A new year, a new team for Australia. Ponting's broken finger means he will be absent from their ranks for the first time since the tour of India in 2004-05, some 73 Tests ago, while Ryan Harris's stress fractured ankle deprives them of arguably their most tireless fast-bowling option, and a man who claimed a career-best 6 for 47 at Perth a fortnight ago. Khawaja, Australia's first Muslim Test cricketer, will step into Ponting's immense shoes at No. 3, while Beer will finally get an outing after carrying the stubbies at the WACA and the MCG. Doug Bollinger is 12th man.

Australia 1 Shane Watson, 2 Phillip Hughes, 3 Usman Khawaja, 4 Michael Clarke (capt), 5 Michael Hussey, 6 Steven Smith, 7 Brad Haddin (wk), 8 Mitchell Johnson, 9 Peter Siddle, 10 Michael Beer, 11 Ben Hilfenhaus.

Paul Collingwood's form remains a concern for England, but he will surely play, albeit at No. 6, for what could yet be his final appearance in Test cricket. After his heroics in the fourth Test, Tim Bresnan has earned the right to keep his place in England's pace attack, despite the claims of the rested Steven Finn and the ever-eager but as-yet-unused Ajmal Shahzad.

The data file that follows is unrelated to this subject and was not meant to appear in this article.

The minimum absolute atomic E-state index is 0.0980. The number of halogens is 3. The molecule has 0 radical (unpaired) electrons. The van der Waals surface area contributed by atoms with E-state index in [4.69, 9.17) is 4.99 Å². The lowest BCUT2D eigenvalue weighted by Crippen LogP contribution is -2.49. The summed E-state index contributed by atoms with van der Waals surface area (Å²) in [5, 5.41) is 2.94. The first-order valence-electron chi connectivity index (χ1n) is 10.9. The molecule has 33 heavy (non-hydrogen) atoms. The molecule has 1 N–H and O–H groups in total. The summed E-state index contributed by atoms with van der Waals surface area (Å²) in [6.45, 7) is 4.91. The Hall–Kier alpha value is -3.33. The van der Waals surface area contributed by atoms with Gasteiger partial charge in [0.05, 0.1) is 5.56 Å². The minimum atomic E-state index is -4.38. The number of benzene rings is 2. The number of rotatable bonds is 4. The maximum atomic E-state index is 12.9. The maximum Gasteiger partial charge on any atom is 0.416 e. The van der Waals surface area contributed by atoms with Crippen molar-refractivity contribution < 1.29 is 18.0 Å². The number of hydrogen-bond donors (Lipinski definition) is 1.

England (probable) 1 Andrew Strauss (capt), 2 Alastair Cook, 3 Jonathan Trott, 4 Kevin Pietersen, 5 Ian Bell, 6 Paul Collingwood, 7 Matt Prior (wk), 8 Tim Bresnan, 9 Graeme Swann, 10 Chris Tremlett, 11 James Anderson

Pitch and conditions

Sydney's traditional characteristics will please Swann after a series in which only one surface, Adelaide, has truly played into his hands. But, according to David Saker, England's revered bowling coach and the architect of their strategies for all five Tests, it will also swing at the SCG. James Anderson will be licking his lips, but so too Mitchell Johnson. The curator Tom Parker says win the toss and bat, and to expect spin from day three, but heavy overnight rain may tempt the captains to bowl.

Stats and trivia

  • Australia's record at the SCG is formidable, with 14 wins in 16 Tests dating back to 1996.